Investors and businesses active in Switzerland benefit from a competitive and stable economy, a business- and innovation-friendly legal environment and an efficient and reliable judicial system, as well as one of the highest standards of living in the world. Switzerland's attractiveness for doing business is reflected by the number of global players with headquarters in Switzerland, such as the consumer products multinational Nestlé, large pharmaceutical companies Novartis and Hoffmann-La Roche, engineering company ABB and numerous financial institutions, including UBS, Credit Suisse, Swiss Re and Zurich Financial Services. Switzerland is also an important hub for commodities trading companies. Additionally, numerous small and medium enterprises make up the backbone of the Swiss economy, in particular in the medical, biotech and financial industries. Switzerland ranks first in Europe and fourth globally for economic freedom, in particular due to its openness to foreign trade and investment.

Separately, numerous international bodies such as the World Trade Organization, World Economic Forum and World Intellectual Property Office are headquartered in Switzerland, as are the International Olympic Committee, the international and European football bodies FIFA and UEFA and the International Ice Hockey Federation IIHF. Furthermore, the International Committee of the Red Cross and the World Health Organization are headquartered in Geneva, where the United Nations also maintains an office.

Switzerland continues to be an attractive place to take up residence, especially for wealthy foreigners who are eligible for lump sum taxation (taxation based on a person's expenditure, as opposed to their income).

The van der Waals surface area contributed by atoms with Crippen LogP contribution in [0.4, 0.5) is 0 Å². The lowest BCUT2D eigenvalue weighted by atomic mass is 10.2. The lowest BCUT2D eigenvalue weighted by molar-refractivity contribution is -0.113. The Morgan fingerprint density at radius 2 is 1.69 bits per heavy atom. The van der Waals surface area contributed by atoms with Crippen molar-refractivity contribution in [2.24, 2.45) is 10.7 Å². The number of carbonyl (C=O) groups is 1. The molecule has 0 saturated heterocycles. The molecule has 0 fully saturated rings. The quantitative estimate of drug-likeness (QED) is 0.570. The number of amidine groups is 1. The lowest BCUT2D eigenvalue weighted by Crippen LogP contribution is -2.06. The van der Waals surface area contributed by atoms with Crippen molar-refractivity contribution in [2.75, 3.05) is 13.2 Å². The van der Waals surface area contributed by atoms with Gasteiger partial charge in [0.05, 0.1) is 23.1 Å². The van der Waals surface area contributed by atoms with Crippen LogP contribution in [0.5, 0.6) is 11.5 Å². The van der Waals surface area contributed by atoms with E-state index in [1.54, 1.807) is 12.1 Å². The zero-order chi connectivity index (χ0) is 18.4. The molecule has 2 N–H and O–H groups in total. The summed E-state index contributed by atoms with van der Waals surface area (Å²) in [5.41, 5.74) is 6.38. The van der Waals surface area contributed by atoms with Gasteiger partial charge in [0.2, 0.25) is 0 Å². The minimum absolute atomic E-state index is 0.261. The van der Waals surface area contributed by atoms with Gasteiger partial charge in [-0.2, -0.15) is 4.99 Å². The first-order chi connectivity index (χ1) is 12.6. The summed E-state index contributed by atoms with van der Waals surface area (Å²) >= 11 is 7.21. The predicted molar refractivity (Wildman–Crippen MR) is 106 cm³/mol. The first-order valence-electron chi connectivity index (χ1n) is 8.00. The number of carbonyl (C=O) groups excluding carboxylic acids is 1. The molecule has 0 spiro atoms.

Half of Swiss exports go to Eurozone countries (over 15% to Germany alone), with Switzerland being the EU's third-biggest trading partner after the United States and China. While economic growth has only been moderate and not gone over 0.5% in 2019, the outlook is slightly more positive with a sizeable GDP growth of 1.7% expected for 2020 according to the State Secretariat for Economic Affairs SECO (although some of the growth will be due to the effect of major sporting events). Switzerland traditionally has a positive trade balance, despite not exporting natural resources: the surplus was CHF30.5 billion in 2018.

The activity on the Swiss M&A market remains strong. After all-time record deal volumes in 2018, deal activity in Switzerland has only slightly declined in 2019. The most significant deals of the year were the acquisition of Nestlé Skin Health by a consortium led by Sweden-based private equity investor EQT and the Abu Dhabi Investment Authority for a total purchase price of approximately CHF10.2 billion and the public exchange offer by DSV A/S for all publicly held registered shares of Panalpina Welttransport (Holding) AG for approximately CHF4.6 billion. Seven IPOs took place in Switzerland in 2019. The biggest IPO was the listing on the SIX Swiss Exchange of Alcon AG, a spin-off of the eye care division of Novartis, with a market capitalisation of CHF28.369 billion. These transactions are prime examples for the attractiveness of Swiss companies for foreign investors.